Word Count: 386
Summary: Milos and Alex have a short but illuminating discussion on illuminations on a night-time field trip.
Alex glanced over at him. “I can set you on fire, if you like.”
“Ha. Move over.”
“Fine.” Milos had never seen anyone share with worse grace than Alex. Impressive, all things considered. “I thought you were used to this.”
“Why do you think I’d want to relive it?” He held his palms out to the pathetic propane camp stove. “Ohh, that’s nice...”
“You’ll burn your hands if you hold them that close.”
Milos snorted. “You’re suddenly worried about me? That’s a shock.”
Alex flopped backwards onto the damp grass and folded his arms behind his head. “If I have to write an accident report that says ‘my stupid elf partner burned himself on a camp stove’, I won’t be happy.”
“I’m not planning on it. Anyway,” the dokkalfa glanced down at the other man, “shouldn’t you be sleeping?”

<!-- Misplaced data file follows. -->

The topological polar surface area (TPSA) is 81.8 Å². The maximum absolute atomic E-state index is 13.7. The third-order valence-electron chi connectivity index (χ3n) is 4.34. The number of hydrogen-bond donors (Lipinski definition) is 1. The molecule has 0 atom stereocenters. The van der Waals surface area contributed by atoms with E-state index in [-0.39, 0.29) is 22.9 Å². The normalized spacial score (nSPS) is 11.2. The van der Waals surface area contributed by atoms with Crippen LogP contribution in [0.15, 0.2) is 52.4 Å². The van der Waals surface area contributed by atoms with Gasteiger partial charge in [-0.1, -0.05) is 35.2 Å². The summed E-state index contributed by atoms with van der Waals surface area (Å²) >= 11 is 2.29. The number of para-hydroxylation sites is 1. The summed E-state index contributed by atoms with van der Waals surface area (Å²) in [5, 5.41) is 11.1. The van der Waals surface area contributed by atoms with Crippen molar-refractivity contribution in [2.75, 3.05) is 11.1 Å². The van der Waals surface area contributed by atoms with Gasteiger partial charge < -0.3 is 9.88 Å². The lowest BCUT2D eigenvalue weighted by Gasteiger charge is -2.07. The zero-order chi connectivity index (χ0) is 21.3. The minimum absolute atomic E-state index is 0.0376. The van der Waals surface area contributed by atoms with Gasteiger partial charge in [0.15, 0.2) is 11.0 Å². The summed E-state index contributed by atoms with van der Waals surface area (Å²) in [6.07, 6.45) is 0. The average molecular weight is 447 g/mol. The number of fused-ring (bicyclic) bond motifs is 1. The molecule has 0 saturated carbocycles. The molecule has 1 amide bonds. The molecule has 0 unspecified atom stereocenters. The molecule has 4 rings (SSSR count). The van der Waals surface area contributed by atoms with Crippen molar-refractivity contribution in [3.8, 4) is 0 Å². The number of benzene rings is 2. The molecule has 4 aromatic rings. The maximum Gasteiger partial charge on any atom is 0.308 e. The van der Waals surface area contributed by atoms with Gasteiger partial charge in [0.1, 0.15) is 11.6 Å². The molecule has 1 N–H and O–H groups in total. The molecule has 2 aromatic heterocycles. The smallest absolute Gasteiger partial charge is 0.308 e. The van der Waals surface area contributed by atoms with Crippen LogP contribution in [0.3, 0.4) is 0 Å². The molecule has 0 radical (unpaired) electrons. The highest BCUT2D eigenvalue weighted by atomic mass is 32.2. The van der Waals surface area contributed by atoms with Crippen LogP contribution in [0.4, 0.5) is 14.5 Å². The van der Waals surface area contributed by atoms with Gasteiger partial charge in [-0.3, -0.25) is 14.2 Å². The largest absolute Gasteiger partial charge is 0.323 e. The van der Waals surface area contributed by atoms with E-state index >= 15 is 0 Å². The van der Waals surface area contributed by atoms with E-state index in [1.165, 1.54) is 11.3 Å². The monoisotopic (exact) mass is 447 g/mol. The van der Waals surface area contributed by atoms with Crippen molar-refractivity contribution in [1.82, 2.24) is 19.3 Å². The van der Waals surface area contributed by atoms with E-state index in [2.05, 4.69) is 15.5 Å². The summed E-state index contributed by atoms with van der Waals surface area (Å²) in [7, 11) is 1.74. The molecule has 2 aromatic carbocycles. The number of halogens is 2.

“So should you.”
“I can’t sleep. It’s too bright.”
“You’ve got a streetlight outside your window, how is this too bright?”
Milos leaned back and stared up at the sky. “I’m used to those. This is...” He waved one hand vaguely above his head, at the spattering of white across the deep blue. “Weird.”
“How are the stars, as you put it,” he wrinkled his nose at the word, “weird? There’s hardly anything more natural.”
Milos lay back as well, hands resting on his stomach, and glanced at Alex’s face, lit by starlight and the campfire. “No stars in the cities.”
“No streetlights around old ruins either,” Alex pointed out, never moving his black eyes from the night sky. “So you better get used to these stars.”
“We’re not going to be here long enough for that.”
“More’s the pity.”
“Really?” Milos raised himself onto his elbows and stared at Alex, whose gaze was still fixed skywards.
“If you want to be in any way ready for tomorrow,” Alex said softly, turning towards Milos only long enough to take in his blank expression, “you will sleep underneath these stars. Understand me?”
Milos shrugged and dropped back against the grass, returning his attention to the sky. “Whatever you say.” When silence was his answer he looked back at the human. His eyes were closed, and he wore the peaceful expression Milos had only seen once before. It suited him.
Not that he’d ever tell him that.